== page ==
5. Interact on our page. When you Like or Comment on a photo on our page, it shows that you’re interested and in turn, Facebook will show our work to you more often. It will also show it to your friends, which can lead to inquiries. (If you haven’t noticed, inquiries are a big deal to us.)

6. Pay us. Unless we offer to work for free, please don’t expect it. Most of us give pretty good deals to our friends/family as it is, but we have bills to pay too. Legitimate photographers have quite a few monthly bills/fees that we pay, on top of continuing our education to better your images, keeping our equipment current and in running order to better your images, and things like liability insurance to protect you, in case something happens while we are working for you.

7. Don’t judge us, please. Many of us, especially documentary/lifestyle photographers share lots of images of our kids. Being told that you “would never put your kids out there like that” is hurtful and rude. And yes, you have every right to feel that way, but this is our art and our passion, and I promise you, we question ourselves enough everyday already.

8. Love us. We're busy. A lot of us work around everybody else's schedule. We sacrifice sleep (and sometimes family time) to do our work. We don't take days off, or get paid vacation. We don't get maternity leave or lunch breaks. We thrive on coffee and hugs.

BONUS: Use our images as your profile image (it makes us do happy dances)!

Why Seeing the Beauty Sucks Sometimes

I am a photographer.

I see the beauty in everything. And I Most people would say that's a great thing, and it is..most of the time. 

This morning I was up at 3:00 AM (it's now 5:00 AM). Not because of my 8 week old baby, not because of my 13 month old fighting a double ear infection..but because I couldn't stop thinking about what I was going to photograph today. (Ridiculous, right?)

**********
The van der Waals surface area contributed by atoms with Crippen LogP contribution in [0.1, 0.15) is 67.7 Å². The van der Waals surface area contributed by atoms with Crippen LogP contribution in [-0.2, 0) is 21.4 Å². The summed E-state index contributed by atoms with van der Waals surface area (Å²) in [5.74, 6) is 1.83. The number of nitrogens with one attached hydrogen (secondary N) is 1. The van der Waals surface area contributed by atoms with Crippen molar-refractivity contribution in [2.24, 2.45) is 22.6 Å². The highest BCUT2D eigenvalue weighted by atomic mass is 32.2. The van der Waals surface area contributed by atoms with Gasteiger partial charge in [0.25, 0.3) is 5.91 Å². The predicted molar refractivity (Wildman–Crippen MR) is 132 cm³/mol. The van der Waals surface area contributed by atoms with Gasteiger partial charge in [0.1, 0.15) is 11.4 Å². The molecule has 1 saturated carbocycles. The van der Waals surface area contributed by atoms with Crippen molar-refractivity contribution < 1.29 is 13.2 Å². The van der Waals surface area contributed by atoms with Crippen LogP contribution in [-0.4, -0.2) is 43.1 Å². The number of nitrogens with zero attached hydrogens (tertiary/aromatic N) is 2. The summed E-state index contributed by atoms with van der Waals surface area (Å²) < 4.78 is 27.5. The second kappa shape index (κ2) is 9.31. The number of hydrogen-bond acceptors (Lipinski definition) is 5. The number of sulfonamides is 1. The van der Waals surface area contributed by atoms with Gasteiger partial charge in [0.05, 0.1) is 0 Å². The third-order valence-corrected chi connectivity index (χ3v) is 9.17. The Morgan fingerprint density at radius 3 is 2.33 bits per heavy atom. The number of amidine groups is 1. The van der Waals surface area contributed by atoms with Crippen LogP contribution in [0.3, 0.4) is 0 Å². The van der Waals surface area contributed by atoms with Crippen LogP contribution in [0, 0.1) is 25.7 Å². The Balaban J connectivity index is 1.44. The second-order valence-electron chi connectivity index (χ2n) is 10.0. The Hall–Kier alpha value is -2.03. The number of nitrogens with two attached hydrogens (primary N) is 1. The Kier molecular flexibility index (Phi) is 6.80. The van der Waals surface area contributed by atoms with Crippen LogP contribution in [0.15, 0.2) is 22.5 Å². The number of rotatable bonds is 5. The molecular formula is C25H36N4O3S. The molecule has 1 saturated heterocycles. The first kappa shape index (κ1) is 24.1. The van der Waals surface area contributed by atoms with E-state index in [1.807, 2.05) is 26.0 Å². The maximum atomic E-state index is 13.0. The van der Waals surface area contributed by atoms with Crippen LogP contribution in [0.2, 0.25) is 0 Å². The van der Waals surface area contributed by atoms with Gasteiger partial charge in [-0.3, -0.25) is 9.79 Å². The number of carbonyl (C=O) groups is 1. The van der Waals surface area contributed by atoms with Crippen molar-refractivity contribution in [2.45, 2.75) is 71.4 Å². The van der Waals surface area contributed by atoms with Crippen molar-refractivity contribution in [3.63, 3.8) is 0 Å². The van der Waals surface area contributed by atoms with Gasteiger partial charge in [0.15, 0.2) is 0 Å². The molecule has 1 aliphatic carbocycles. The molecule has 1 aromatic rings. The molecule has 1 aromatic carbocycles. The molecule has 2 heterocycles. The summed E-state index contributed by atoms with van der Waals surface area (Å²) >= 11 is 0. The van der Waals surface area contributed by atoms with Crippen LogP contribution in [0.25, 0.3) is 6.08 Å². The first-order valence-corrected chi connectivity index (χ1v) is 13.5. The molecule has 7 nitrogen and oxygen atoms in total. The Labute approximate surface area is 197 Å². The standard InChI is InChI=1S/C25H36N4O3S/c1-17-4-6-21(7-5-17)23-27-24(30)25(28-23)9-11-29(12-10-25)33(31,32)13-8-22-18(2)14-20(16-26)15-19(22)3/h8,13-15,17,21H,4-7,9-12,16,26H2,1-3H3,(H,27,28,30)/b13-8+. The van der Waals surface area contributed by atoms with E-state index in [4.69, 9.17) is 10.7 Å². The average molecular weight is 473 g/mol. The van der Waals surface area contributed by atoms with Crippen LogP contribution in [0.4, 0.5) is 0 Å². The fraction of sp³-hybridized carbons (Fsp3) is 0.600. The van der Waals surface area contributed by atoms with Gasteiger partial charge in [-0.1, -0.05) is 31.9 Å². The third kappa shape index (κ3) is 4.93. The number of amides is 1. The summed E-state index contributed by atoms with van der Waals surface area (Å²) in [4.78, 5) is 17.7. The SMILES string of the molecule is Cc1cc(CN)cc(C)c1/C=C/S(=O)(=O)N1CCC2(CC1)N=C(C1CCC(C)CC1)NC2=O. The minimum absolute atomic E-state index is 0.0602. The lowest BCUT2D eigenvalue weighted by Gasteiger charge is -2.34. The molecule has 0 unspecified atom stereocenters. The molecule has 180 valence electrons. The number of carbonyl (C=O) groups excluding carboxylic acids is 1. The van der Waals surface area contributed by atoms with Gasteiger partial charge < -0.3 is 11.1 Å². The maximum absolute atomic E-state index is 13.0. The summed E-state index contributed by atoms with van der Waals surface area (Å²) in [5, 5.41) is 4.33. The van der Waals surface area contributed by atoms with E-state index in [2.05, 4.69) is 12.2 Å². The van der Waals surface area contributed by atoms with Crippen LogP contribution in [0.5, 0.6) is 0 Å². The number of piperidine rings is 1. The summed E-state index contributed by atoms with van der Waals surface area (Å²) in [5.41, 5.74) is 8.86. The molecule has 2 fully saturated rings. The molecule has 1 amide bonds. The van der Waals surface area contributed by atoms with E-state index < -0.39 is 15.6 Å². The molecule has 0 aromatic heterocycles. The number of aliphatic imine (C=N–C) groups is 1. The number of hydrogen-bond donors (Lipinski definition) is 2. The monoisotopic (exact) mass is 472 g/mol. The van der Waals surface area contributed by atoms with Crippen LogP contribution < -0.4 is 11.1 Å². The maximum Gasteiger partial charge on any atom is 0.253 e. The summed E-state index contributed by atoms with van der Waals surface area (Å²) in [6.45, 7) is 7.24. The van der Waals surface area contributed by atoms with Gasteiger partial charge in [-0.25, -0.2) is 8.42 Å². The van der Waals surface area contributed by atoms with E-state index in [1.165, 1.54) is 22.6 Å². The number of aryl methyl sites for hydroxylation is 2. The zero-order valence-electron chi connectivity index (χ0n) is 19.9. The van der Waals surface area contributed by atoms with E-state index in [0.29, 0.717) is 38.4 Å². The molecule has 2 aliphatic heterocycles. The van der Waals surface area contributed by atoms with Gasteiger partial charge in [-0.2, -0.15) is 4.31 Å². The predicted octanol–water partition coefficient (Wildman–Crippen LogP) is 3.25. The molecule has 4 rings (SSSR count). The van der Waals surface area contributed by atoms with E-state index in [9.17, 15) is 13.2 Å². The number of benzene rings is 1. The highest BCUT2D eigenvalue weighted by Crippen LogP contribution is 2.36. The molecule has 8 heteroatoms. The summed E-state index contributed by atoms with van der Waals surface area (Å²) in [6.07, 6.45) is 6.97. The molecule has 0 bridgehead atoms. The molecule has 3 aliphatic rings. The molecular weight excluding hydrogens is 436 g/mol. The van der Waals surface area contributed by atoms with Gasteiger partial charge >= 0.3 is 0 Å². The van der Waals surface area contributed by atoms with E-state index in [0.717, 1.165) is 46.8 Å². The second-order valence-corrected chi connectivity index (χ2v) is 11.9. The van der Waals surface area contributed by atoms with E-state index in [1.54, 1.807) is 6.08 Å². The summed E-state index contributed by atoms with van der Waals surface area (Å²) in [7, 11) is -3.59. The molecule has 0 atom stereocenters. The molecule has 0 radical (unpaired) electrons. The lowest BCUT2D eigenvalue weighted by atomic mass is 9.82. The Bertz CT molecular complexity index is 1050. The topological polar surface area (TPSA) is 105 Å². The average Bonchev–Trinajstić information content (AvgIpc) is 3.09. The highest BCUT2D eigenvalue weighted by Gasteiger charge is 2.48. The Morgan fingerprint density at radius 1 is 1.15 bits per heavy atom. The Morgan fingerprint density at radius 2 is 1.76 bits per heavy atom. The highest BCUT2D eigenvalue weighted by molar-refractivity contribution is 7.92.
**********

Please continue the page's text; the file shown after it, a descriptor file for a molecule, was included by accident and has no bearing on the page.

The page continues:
I don't know what does it. I don't know if it's residual thoughts from a dream or a message sent to my brain from some source in outer space, but when it happens, I know that I am up for the day (even though I went to bed at midnight).

So now I'm up, drinking my coffee, waiting for sunrise to see if the day will bring me the light I desire to take pictures of the randomness that is my life. (Hopefully Harper will do something cute..oh, and Fisher is 2 months old today, so there's that.)

And don't get me started on holidays or birthday parties. 

I just want to enjoy them. I want to be invited to something and leave my camera at home so that I can just be part of the celebration. But then why do I have this big fancy thing?? Yes, it's for "work". But, I love documenting every day too. Okay, so I'll bring it, take a few shots and then put it away.

Right. Even if I were able to just "put it away", I still can't enjoy the party because my brain is going 100 miles an hour thinking, "oh, that would be a great photo!" and, "oh my gosh, do you see the light coming in that window?".